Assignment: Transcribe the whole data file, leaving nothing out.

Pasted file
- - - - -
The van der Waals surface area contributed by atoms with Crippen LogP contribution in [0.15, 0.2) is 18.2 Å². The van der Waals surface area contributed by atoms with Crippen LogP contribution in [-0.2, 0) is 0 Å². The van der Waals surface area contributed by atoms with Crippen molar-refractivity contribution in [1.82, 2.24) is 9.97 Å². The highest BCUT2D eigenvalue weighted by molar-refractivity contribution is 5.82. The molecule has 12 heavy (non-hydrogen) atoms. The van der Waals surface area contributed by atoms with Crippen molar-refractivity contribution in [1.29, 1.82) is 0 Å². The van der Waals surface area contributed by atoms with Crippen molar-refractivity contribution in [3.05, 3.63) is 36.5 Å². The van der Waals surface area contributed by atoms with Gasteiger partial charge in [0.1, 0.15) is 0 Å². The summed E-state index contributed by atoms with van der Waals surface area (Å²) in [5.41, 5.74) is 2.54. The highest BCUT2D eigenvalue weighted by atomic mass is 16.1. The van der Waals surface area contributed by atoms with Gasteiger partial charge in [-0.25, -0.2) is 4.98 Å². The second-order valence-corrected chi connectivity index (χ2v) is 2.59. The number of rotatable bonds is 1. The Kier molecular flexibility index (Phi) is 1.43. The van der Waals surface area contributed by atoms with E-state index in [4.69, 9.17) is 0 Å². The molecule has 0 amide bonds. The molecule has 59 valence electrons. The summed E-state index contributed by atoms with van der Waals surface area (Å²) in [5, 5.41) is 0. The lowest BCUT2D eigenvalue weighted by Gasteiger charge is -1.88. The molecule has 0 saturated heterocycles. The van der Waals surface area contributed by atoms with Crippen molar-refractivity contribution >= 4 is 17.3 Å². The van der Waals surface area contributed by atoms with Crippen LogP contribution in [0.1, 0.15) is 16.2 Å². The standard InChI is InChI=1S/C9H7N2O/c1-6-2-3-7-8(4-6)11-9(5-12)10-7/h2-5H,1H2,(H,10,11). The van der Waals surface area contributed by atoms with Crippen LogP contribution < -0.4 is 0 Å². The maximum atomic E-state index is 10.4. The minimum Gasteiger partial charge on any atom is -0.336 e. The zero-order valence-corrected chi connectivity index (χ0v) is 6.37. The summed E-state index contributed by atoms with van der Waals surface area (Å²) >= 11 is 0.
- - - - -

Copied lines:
The van der Waals surface area contributed by atoms with Crippen LogP contribution in [0.15, 0.2) is 18.2 Å². The van der Waals surface area contributed by atoms with Crippen LogP contribution in [-0.2, 0) is 0 Å². The van der Waals surface area contributed by atoms with Crippen molar-refractivity contribution in [1.82, 2.24) is 9.97 Å². The highest BCUT2D eigenvalue weighted by molar-refractivity contribution is 5.82. The molecule has 12 heavy (non-hydrogen) atoms. The van der Waals surface area contributed by atoms with Crippen molar-refractivity contribution in [1.29, 1.82) is 0 Å². The van der Waals surface area contributed by atoms with Crippen molar-refractivity contribution in [3.05, 3.63) is 36.5 Å². The van der Waals surface area contributed by atoms with Gasteiger partial charge in [0.1, 0.15) is 0 Å². The summed E-state index contributed by atoms with van der Waals surface area (Å²) in [5.41, 5.74) is 2.54. The highest BCUT2D eigenvalue weighted by atomic mass is 16.1. The van der Waals surface area contributed by atoms with Gasteiger partial charge in [-0.25, -0.2) is 4.98 Å². The second-order valence-corrected chi connectivity index (χ2v) is 2.59. The number of rotatable bonds is 1. The Kier molecular flexibility index (Phi) is 1.43. The van der Waals surface area contributed by atoms with E-state index in [4.69, 9.17) is 0 Å². The molecule has 0 amide bonds. The molecule has 59 valence electrons. The summed E-state index contributed by atoms with van der Waals surface area (Å²) in [5, 5.41) is 0. The lowest BCUT2D eigenvalue weighted by Gasteiger charge is -1.88. The molecule has 0 saturated heterocycles. The van der Waals surface area contributed by atoms with Crippen molar-refractivity contribution >= 4 is 17.3 Å². The van der Waals surface area contributed by atoms with Crippen LogP contribution in [0.1, 0.15) is 16.2 Å². The standard InChI is InChI=1S/C9H7N2O/c1-6-2-3-7-8(4-6)11-9(5-12)10-7/h2-5H,1H2,(H,10,11). The van der Waals surface area contributed by atoms with Crippen LogP contribution < -0.4 is 0 Å². The maximum atomic E-state index is 10.4. The minimum Gasteiger partial charge on any atom is -0.336 e. The zero-order valence-corrected chi connectivity index (χ0v) is 6.37. The summed E-state index contributed by atoms with van der Waals surface area (Å²) >= 11 is 0.